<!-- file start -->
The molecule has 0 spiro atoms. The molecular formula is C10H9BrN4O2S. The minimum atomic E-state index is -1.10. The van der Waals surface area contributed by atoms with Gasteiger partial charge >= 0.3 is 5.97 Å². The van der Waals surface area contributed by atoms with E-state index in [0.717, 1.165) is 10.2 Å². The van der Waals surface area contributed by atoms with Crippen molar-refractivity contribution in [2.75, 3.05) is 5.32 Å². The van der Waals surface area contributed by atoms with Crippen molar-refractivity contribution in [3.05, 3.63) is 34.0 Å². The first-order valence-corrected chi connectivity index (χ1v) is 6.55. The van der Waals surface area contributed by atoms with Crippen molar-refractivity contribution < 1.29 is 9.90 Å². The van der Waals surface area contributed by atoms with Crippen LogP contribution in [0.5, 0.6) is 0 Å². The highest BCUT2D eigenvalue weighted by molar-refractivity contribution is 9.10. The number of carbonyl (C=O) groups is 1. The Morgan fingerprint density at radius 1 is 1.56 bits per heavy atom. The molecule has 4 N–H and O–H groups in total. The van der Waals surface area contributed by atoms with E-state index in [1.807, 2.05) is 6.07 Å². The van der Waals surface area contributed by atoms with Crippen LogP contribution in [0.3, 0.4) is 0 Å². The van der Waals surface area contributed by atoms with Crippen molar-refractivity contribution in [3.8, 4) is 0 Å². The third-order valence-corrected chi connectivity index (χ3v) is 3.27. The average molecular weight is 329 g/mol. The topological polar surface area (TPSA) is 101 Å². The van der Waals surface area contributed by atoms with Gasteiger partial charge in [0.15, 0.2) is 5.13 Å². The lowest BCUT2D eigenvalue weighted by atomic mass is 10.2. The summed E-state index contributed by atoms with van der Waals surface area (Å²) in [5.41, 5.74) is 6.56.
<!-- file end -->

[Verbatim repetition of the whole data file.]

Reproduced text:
The molecule has 0 spiro atoms. The molecular formula is C10H9BrN4O2S. The minimum atomic E-state index is -1.10. The van der Waals surface area contributed by atoms with Gasteiger partial charge >= 0.3 is 5.97 Å². The van der Waals surface area contributed by atoms with E-state index in [0.717, 1.165) is 10.2 Å². The van der Waals surface area contributed by atoms with Crippen molar-refractivity contribution in [2.75, 3.05) is 5.32 Å². The van der Waals surface area contributed by atoms with Crippen molar-refractivity contribution in [3.05, 3.63) is 34.0 Å². The first-order valence-corrected chi connectivity index (χ1v) is 6.55. The van der Waals surface area contributed by atoms with Crippen molar-refractivity contribution < 1.29 is 9.90 Å². The van der Waals surface area contributed by atoms with Crippen LogP contribution in [0.5, 0.6) is 0 Å². The highest BCUT2D eigenvalue weighted by molar-refractivity contribution is 9.10. The number of carbonyl (C=O) groups is 1. The Morgan fingerprint density at radius 1 is 1.56 bits per heavy atom. The molecule has 4 N–H and O–H groups in total. The van der Waals surface area contributed by atoms with E-state index in [1.807, 2.05) is 6.07 Å². The van der Waals surface area contributed by atoms with Crippen LogP contribution in [0.3, 0.4) is 0 Å². The van der Waals surface area contributed by atoms with Crippen molar-refractivity contribution in [3.8, 4) is 0 Å². The third-order valence-corrected chi connectivity index (χ3v) is 3.27. The average molecular weight is 329 g/mol. The topological polar surface area (TPSA) is 101 Å². The van der Waals surface area contributed by atoms with Gasteiger partial charge in [0.15, 0.2) is 5.13 Å². The lowest BCUT2D eigenvalue weighted by atomic mass is 10.2. The summed E-state index contributed by atoms with van der Waals surface area (Å²) in [5.41, 5.74) is 6.56.